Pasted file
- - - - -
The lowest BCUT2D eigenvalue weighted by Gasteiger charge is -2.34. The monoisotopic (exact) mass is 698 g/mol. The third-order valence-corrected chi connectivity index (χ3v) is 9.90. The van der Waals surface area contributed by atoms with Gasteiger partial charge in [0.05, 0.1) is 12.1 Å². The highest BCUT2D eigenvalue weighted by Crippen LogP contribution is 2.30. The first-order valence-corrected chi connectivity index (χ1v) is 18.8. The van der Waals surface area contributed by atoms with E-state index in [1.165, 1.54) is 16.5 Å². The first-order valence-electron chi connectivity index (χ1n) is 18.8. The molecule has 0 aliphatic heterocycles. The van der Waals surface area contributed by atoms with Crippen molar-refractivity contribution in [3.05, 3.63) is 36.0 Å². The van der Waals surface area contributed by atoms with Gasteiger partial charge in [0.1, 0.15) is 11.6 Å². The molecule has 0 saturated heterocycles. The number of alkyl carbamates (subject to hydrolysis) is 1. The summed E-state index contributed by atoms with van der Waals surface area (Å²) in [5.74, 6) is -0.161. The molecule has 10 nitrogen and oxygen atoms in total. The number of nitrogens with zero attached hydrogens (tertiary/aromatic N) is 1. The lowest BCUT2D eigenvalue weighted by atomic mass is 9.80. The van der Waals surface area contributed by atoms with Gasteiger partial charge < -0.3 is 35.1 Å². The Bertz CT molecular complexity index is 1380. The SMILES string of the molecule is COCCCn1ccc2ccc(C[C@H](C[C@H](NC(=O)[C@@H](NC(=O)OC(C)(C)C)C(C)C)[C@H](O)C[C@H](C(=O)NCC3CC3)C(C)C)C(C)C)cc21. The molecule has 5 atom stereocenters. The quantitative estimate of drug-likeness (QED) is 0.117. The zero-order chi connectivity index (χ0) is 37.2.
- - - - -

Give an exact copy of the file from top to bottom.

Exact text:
The lowest BCUT2D eigenvalue weighted by Gasteiger charge is -2.34. The monoisotopic (exact) mass is 698 g/mol. The third-order valence-corrected chi connectivity index (χ3v) is 9.90. The van der Waals surface area contributed by atoms with Gasteiger partial charge in [0.05, 0.1) is 12.1 Å². The highest BCUT2D eigenvalue weighted by Crippen LogP contribution is 2.30. The first-order valence-corrected chi connectivity index (χ1v) is 18.8. The van der Waals surface area contributed by atoms with E-state index in [1.165, 1.54) is 16.5 Å². The first-order valence-electron chi connectivity index (χ1n) is 18.8. The molecule has 0 aliphatic heterocycles. The van der Waals surface area contributed by atoms with Crippen molar-refractivity contribution in [3.05, 3.63) is 36.0 Å². The van der Waals surface area contributed by atoms with Gasteiger partial charge in [0.1, 0.15) is 11.6 Å². The molecule has 0 saturated heterocycles. The number of alkyl carbamates (subject to hydrolysis) is 1. The summed E-state index contributed by atoms with van der Waals surface area (Å²) in [5.74, 6) is -0.161. The molecule has 10 nitrogen and oxygen atoms in total. The number of nitrogens with zero attached hydrogens (tertiary/aromatic N) is 1. The lowest BCUT2D eigenvalue weighted by atomic mass is 9.80. The van der Waals surface area contributed by atoms with Gasteiger partial charge < -0.3 is 35.1 Å². The Bertz CT molecular complexity index is 1380. The SMILES string of the molecule is COCCCn1ccc2ccc(C[C@H](C[C@H](NC(=O)[C@@H](NC(=O)OC(C)(C)C)C(C)C)[C@H](O)C[C@H](C(=O)NCC3CC3)C(C)C)C(C)C)cc21. The molecule has 5 atom stereocenters. The quantitative estimate of drug-likeness (QED) is 0.117. The zero-order chi connectivity index (χ0) is 37.2.